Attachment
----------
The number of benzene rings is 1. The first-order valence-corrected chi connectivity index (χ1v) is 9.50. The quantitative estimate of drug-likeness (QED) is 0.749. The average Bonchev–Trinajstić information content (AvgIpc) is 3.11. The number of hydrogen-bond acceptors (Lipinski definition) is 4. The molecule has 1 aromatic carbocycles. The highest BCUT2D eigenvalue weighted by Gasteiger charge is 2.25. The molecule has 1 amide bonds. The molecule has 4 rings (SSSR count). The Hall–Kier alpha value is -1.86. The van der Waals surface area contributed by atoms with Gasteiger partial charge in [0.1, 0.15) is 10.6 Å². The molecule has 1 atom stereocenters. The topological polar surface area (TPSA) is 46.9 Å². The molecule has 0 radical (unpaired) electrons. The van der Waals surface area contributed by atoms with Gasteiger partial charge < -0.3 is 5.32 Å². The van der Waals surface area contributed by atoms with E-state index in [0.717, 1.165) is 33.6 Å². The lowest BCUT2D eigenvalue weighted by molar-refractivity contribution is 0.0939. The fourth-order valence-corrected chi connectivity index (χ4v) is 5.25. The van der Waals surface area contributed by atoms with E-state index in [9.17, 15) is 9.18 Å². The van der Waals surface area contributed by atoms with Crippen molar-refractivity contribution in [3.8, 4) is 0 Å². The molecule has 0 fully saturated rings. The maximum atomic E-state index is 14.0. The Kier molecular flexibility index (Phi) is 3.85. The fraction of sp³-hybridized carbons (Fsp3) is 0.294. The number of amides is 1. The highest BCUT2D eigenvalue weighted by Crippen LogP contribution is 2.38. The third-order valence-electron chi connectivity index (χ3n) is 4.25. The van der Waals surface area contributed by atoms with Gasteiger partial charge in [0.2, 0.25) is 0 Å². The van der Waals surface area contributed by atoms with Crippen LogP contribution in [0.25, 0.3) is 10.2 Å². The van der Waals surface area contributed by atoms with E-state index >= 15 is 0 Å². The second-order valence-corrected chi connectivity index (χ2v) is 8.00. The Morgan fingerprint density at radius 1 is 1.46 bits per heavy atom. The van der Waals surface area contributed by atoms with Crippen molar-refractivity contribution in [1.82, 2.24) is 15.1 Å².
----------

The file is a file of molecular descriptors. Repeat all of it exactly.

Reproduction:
The number of benzene rings is 1. The first-order valence-corrected chi connectivity index (χ1v) is 9.50. The quantitative estimate of drug-likeness (QED) is 0.749. The average Bonchev–Trinajstić information content (AvgIpc) is 3.11. The number of hydrogen-bond acceptors (Lipinski definition) is 4. The molecule has 1 aromatic carbocycles. The highest BCUT2D eigenvalue weighted by Gasteiger charge is 2.25. The molecule has 1 amide bonds. The molecule has 4 rings (SSSR count). The Hall–Kier alpha value is -1.86. The van der Waals surface area contributed by atoms with Gasteiger partial charge in [0.1, 0.15) is 10.6 Å². The molecule has 1 atom stereocenters. The topological polar surface area (TPSA) is 46.9 Å². The molecule has 0 radical (unpaired) electrons. The van der Waals surface area contributed by atoms with Gasteiger partial charge < -0.3 is 5.32 Å². The van der Waals surface area contributed by atoms with E-state index in [0.717, 1.165) is 33.6 Å². The lowest BCUT2D eigenvalue weighted by molar-refractivity contribution is 0.0939. The fourth-order valence-corrected chi connectivity index (χ4v) is 5.25. The van der Waals surface area contributed by atoms with E-state index in [9.17, 15) is 9.18 Å². The van der Waals surface area contributed by atoms with Crippen molar-refractivity contribution in [3.8, 4) is 0 Å². The molecule has 0 fully saturated rings. The maximum atomic E-state index is 14.0. The Kier molecular flexibility index (Phi) is 3.85. The fraction of sp³-hybridized carbons (Fsp3) is 0.294. The number of amides is 1. The highest BCUT2D eigenvalue weighted by Crippen LogP contribution is 2.38. The third-order valence-electron chi connectivity index (χ3n) is 4.25. The van der Waals surface area contributed by atoms with Gasteiger partial charge in [0.2, 0.25) is 0 Å². The van der Waals surface area contributed by atoms with Crippen LogP contribution in [0.25, 0.3) is 10.2 Å². The van der Waals surface area contributed by atoms with E-state index >= 15 is 0 Å². The second-order valence-corrected chi connectivity index (χ2v) is 8.00. The Morgan fingerprint density at radius 1 is 1.46 bits per heavy atom. The van der Waals surface area contributed by atoms with Crippen molar-refractivity contribution in [1.82, 2.24) is 15.1 Å².